201704

13
FutureAir 3D print

Lovegrove and the Future of Air

Design “Intraspective” at the Pompidou Center in Paris from April 12 – July 3, 2017, is a must see, while work continues on Lovegrove’s next venture: Re-imagining indoor air.

FutureAir, established in New York in 2014 by Simone Rothman and Ross Lovegrove, along with a team of scientists from Harvard, MIT and Columbia, sets out to provide increased awareness, highly innovative, smart-control applications and actionable products to monitor and deliver comfort and purity as well as energy efficiency for indoor air.

As the go-to platform for 21st century air-conditioning, FutureAir brings new awareness to the critical issue of indoor air pollution and its effect on health, comfort, productivity and general wellbeing. Sophisticated and affordable sensor technology developed by FutureAir, identifies harmful gas emissions and dust particulates, while monitoring room temperature and humidity to provide optimal thermal or “real-feel” indoor air comfort for home, school and office as well as in hotels and hospitals. Additionally FutureAir products, enabled with IoT device-to-device communication, regulate excessive energy output and “cooling waste” to reduce overconsumption and greenhouse gases emissions into our atmosphere.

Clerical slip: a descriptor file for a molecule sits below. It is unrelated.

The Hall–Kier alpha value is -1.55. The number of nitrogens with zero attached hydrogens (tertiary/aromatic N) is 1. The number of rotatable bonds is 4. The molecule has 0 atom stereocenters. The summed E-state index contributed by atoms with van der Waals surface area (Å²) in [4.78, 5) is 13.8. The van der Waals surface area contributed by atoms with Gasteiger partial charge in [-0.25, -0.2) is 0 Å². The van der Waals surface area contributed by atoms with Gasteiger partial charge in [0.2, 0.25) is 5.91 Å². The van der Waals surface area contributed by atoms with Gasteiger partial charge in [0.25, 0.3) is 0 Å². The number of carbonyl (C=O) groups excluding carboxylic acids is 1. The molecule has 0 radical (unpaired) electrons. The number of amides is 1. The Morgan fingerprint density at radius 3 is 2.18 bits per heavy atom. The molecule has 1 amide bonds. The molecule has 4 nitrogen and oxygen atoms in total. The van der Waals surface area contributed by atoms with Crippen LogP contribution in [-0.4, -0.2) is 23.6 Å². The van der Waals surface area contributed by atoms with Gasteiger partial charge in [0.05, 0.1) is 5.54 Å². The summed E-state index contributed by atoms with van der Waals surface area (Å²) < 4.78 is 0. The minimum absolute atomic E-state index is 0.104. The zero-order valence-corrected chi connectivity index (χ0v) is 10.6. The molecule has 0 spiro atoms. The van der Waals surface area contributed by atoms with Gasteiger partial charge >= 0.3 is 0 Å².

The sleek Ross Lovegrove biomimetic designs for FutureAir products create a new standard for an industry sorely lacking in aesthetics. His late-career emphasis on Convergent Design, which combines emerging technology with new materials, is particularly evident in Lovegrove’s new designs for FutureAir. His organic, earth-centric works are inspired by the logic and beauty of nature mixed with social and environmental consciousness. “This idea of Convergence”, Lovegrove explains, “is an inevitability in this day and age, when we are looking for a new model of industrialization”. “Design will become more bespoke as we make only what we need and design’s beauty and logic creep in as ecology and as evolutionary. More and more designers will be asked to do something useful, to do something relevant.”

The future of quality air and the optimal indoor environment has found its designer. Ross Lovegrove…now partnering with science to evolve the way we breathe and live.

Photo credit: Andrew Bordwin